Service Dogs Special Program
July 20, 2020
The Memphis Zoo is full of wild animals, but a domesticated one is calling the zoo home for a few months. A Memphis Zoo curator is helping train a dog who will eventually go on to be a service animal.
But like the saying goes, it takes a village. Several people in the Mid-South have been instrumental in raising future service animals.
A group of service dogs visited the Memphis Zoo Friday. It’s not quite the crowd you’re expecting on a summer day at the Memphis Zoo.
Just like the Zoo’s regular visitors, the service dogs in training are interested in the animals, and the animals are very interested in them.
“It benefits both parties because not only is [the dog] getting exposed to a lot, the zoo animals are getting to see an incredibly well-trained service dog,” said Memphis Zoo Curator Courtney Janney.
Janney is training a Golden Retriever named North until November when he’ll go off to service dog school and eventually serve a person with a disability.
For the first year of North’s life, he learned the basics from an unlikely group — inmates from the Hardeman County Correctional Facility.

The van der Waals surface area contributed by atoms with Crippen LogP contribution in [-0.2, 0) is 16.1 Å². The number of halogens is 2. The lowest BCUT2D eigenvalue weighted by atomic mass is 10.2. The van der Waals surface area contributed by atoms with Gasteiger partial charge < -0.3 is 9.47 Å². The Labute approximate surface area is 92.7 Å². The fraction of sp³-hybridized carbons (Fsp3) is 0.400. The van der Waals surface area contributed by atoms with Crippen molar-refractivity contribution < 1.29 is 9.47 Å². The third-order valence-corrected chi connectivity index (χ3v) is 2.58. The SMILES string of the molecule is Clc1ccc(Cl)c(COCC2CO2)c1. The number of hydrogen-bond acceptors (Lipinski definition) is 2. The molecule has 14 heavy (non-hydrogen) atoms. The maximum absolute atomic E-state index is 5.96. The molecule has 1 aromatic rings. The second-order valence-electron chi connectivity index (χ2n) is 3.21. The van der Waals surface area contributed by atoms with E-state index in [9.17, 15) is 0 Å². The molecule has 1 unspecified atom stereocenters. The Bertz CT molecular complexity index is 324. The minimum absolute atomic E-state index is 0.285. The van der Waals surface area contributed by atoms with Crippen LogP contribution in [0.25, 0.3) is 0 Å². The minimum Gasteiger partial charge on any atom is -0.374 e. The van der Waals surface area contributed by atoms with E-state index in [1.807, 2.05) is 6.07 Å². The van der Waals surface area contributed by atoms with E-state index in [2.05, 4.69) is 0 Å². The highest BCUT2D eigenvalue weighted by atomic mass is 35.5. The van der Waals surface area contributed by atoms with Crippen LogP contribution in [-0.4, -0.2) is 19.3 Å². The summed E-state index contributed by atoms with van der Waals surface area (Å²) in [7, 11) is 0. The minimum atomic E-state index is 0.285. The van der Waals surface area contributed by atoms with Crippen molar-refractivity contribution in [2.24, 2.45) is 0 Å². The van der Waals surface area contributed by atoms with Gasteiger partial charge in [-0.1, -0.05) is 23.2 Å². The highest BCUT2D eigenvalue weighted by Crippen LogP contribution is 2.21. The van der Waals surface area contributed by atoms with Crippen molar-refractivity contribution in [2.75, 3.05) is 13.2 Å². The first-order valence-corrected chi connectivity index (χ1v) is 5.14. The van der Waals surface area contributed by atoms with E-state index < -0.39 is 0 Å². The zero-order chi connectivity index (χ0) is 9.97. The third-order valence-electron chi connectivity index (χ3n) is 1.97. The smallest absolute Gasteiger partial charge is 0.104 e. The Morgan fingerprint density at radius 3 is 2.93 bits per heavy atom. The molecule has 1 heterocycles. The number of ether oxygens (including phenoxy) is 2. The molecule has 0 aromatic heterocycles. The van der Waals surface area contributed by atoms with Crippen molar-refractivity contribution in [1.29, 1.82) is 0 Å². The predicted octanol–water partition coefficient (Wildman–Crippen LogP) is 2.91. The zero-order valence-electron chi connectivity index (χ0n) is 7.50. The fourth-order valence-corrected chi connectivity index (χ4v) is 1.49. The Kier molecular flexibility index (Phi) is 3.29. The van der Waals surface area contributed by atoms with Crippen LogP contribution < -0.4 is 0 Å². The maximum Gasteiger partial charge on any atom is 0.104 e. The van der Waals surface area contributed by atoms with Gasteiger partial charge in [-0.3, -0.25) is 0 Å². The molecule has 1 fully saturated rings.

“We get them in at eight weeks and train them to do their 30 basic commands,” said Hardeman County Correctional Officer Cassie Graham.
Graham heads up the Canine Companion for Independence program in Hardeman County. Inmates there have helped train 23 service dogs since 2017.
After they train the dogs, they go to what are called finishers, like Janney, who introduce the dogs to a home environment.
Clearly North is seeing more than Janney’s home. He also comes to work at the Memphis Zoo with her.
“At work, I have an incredible support system here to go on this adventure with me,” said Janney.
Only a few dogs from Hardeman County go to finishers in West Tennessee. Most are shipped out of state, and Graham hopes more people in the Mid-South are willing to open up their home for a short time to make the dogs the best service animals they can be.
“Whenever we get them out people are very interested,” said Graham. “It’s just getting them out more to let people know about the program we have.”